Shakespeare Sonnet 61 Analysis, Is it thy will thy image should keep open

Shakespeare Sonnet 61 Analysis, Is it thy will thy image should keep open
This is a short summary of Shakespeare sonnet 61. Continue reading for complete analysis and meaning in the modern text. For the complete list of 154 sonnets, check the collection of Shakespeare Sonnets with analysis. It is highly recommended to buy “The Monument” by Hank Whittemore, which is the best book on Shakespeare Sonnets.

Shakespeare Sonnet 61 (Original Text)

Is it thy will thy image should keep open
My heavy eyelids to the weary night?
Dost thou desire my slumbers should be broken,
While shadows like to thee do mock my sight?
Is it thy spirit that thou send’st from thee
So far from home into my deeds to pry,
To find out shames and idle hours in me,
The scope and tenor of thy jealousy?
O no; thy love, though much, is not so great.
It is my love that keeps mine eye awake,
Mine own true love that doth my rest defeat,
To play the watchman ever for thy sake.
For thee watch I whilst thou dost wake elsewhére,
From me far off, with others all too near.

Shakespeare Sonnet 61 Modern Text (Translation)

Shakespeare sonnet 61 Modern Text Translation

Shakespeare Sonnet 61 Analysis


The poet asks the fair lord if it is his wish “is it thy will thy image” to torture the poet with his memories “thy image should keep open” that prevents the poet from sleeping every night. “to the weary night?” He asks does the youth want the poet‘s sleep to be taunted and disturbed “Dost thou desire my slumbers should be broken,” by shadows that resemble the youth’s appearance “While shadows like to thee” and who mock his condition “mock my sight?”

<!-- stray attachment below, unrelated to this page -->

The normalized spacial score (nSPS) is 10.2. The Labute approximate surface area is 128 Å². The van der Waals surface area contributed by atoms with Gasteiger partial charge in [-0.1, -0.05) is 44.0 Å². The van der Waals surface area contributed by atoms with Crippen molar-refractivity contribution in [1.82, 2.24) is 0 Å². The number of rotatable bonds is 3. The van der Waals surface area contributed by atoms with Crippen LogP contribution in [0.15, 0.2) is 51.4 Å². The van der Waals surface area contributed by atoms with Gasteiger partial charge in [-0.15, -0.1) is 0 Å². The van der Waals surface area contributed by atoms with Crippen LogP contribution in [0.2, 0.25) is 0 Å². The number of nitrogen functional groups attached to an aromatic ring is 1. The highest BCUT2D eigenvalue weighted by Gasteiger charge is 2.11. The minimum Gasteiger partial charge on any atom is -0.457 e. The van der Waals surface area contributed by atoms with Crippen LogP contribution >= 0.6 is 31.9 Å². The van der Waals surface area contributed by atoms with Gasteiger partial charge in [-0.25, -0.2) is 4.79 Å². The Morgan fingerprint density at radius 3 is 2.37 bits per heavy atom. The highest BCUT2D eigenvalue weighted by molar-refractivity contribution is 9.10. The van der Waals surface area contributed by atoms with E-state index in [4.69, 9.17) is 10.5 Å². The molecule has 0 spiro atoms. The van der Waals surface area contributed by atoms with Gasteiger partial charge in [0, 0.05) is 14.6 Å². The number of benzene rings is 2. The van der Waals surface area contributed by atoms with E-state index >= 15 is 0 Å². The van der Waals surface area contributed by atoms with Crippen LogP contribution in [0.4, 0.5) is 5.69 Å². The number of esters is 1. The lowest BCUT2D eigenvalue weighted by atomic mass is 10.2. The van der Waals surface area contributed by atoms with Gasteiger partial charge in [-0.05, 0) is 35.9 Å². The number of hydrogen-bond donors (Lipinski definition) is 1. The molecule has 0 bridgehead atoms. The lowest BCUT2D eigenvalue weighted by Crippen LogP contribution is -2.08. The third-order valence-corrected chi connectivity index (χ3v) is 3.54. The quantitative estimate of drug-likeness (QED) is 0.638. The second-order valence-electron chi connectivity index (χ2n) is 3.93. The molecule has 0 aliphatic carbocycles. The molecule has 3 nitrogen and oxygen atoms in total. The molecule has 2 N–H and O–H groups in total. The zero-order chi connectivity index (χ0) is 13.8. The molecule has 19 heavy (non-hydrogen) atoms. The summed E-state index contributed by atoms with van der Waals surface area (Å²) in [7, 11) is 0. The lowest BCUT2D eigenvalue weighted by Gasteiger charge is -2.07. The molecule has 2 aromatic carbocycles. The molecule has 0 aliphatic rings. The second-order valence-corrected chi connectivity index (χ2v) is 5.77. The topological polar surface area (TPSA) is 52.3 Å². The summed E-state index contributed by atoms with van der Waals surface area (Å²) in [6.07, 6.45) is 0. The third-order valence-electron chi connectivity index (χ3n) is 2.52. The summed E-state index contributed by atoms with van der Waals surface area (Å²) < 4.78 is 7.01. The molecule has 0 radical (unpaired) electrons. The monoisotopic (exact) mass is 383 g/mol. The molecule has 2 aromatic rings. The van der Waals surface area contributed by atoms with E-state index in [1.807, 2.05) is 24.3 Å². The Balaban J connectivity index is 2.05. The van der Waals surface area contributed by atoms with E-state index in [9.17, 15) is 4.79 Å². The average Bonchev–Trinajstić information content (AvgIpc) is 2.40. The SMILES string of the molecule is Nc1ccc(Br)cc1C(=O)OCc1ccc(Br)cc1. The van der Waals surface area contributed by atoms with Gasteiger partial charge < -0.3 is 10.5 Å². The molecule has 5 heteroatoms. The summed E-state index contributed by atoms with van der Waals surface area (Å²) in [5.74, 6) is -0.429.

He wonders if it’s the youth who is projecting his spirit “Is it thy spirit from afar” So far from home to come and pry into the poets affairs “into my deeds to pry”, and see what he is up to, and to find out if he is indulging in any shameful acts “find out shames” and wasting his time “idle hours in me,” and by doing so is the youth jealous “The scope and tenor of thy jealousy?”

He then affirms that it isn’t possible because the youth doesn’t love him that much “thy love, though much is not so great to do such things,” it is he the poet who loves the youth a lot and that is what keeps him awake “my love that keeps mine eye awake” thinking such thoughts, it is his love that defeats his ability to sleep “doth my rest defeat,” and keeps him awake like a watchman at night for the sake of the youth “play the watchman ever for thy sake.”

He says that while he is awake, “For thee watch I” the youth is also awake somewhere but far away from him, “From me far off” although he is always close to others near him “others all too near.”

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